Profiling of lone terrorists is flawed

Terrorism has typically been considered an organised activity undertaken by networks of individuals who share a collective identity and purpose.

However, in recent years, media, law enforcement and scholarly attention has increasingly focused on the construct of the lone terrorist – although Flinders University criminology expert Associate Professor David Bright argues that this approach may be flawed.

“The lone actor concept appears might do more harm than good in providing an explanation of the causes and origins of terrorist acts,” says Associate Professor Bright.

Flinders University Law Professor David Bright from the Centre for Crime Policy and Research.
Flinders University Law Professor David Bright from the Centre for Crime Policy and Research.

“Significant confusion surrounds correct profiling of lone terrorists.  There are key unanswered questions about the extent to which such people actually radicalise and undertake acts of violence alone.”

Associate Professor Bright warns that the inaccurate profiling of a lone terrorist may deflect attention away from links they have with other individuals including established terrorist groups.

To better understand this phenomenon, Associate Professor Bright worked with Associate Professor Chad Whelan of Deakin University and Shandon Harris-Hogan of Victoria University to analyse five lone actor attacks perpetrated in Australia between September 2014 and the end of 2017. They used a personal network design to examine interpersonal relationships and connections they had with others and the nature of these connections.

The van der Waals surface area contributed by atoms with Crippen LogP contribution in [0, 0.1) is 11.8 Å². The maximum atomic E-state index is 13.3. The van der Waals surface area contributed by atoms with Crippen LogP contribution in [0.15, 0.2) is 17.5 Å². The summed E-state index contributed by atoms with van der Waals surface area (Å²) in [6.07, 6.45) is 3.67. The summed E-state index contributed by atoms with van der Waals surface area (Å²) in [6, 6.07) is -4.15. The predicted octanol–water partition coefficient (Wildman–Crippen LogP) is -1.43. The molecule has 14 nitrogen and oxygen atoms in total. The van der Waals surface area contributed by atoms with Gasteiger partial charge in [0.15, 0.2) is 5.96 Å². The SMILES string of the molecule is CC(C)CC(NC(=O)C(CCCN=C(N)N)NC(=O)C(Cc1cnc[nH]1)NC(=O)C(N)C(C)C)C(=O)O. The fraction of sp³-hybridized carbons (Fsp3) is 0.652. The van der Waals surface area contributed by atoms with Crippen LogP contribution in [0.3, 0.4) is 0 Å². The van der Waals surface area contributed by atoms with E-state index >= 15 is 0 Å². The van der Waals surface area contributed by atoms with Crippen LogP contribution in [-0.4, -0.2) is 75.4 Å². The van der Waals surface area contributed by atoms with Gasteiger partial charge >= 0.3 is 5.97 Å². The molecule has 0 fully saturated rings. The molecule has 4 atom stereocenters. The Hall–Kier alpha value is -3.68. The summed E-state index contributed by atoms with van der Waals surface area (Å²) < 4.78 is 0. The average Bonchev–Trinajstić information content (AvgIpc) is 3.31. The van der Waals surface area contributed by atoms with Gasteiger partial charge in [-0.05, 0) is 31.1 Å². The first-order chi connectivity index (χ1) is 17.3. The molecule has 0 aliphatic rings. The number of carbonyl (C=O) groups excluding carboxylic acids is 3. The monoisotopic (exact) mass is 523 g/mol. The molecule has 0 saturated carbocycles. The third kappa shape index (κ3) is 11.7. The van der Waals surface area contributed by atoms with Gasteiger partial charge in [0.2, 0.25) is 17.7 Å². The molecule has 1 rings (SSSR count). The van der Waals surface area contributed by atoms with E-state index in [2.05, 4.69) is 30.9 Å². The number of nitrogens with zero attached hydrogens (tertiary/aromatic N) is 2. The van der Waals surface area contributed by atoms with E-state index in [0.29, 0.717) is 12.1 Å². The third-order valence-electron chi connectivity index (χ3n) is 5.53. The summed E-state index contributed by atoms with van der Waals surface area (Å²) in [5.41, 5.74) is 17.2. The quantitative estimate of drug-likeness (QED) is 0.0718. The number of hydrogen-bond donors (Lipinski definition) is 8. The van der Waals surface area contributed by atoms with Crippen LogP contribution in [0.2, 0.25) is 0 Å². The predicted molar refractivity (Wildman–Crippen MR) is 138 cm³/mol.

Their research paper – Exploring the hidden social networks of ‘lone actor’ terrorists, by David Bright, Chad Whelan and Shandon Harris-Hogan – has been published in Crime, Law and Social Change journal. (DOI 10.1007/s10611-020-09905-2)

The paper discusses implications for policy and practice, with Professor Bright saying the lone actor concept needs to be re-evaluated, because while some individuals undertake their attacks alone, they are usually connected to a broader network of individuals providing varying degrees of ideological and logistical support for these attacks.

The researchers identify a need for more detailed analysis of the personal histories and interconnectedness of apparent lone terrorists.

“If we incorrectly continue to look at the lone terrorist threat as a phenomenon of socially isolated, uncommunicative people, we risk impeding our ability to effectively detect, prevent and mitigate the danger,” Associate Professor Bright.

Therefore, he says network-based analysis of lone actors can reveal the extent of their reliance on ideological and/or logistical support from their local social networks.

Such an approach could not only improve understandings of the role and function of social networks underpinning terrorist acts, but also potentially identify more targeted approaches to disrupting, and/or conducting interventions with, wider terrorist networks.

Posted in
College of Business, Government and Law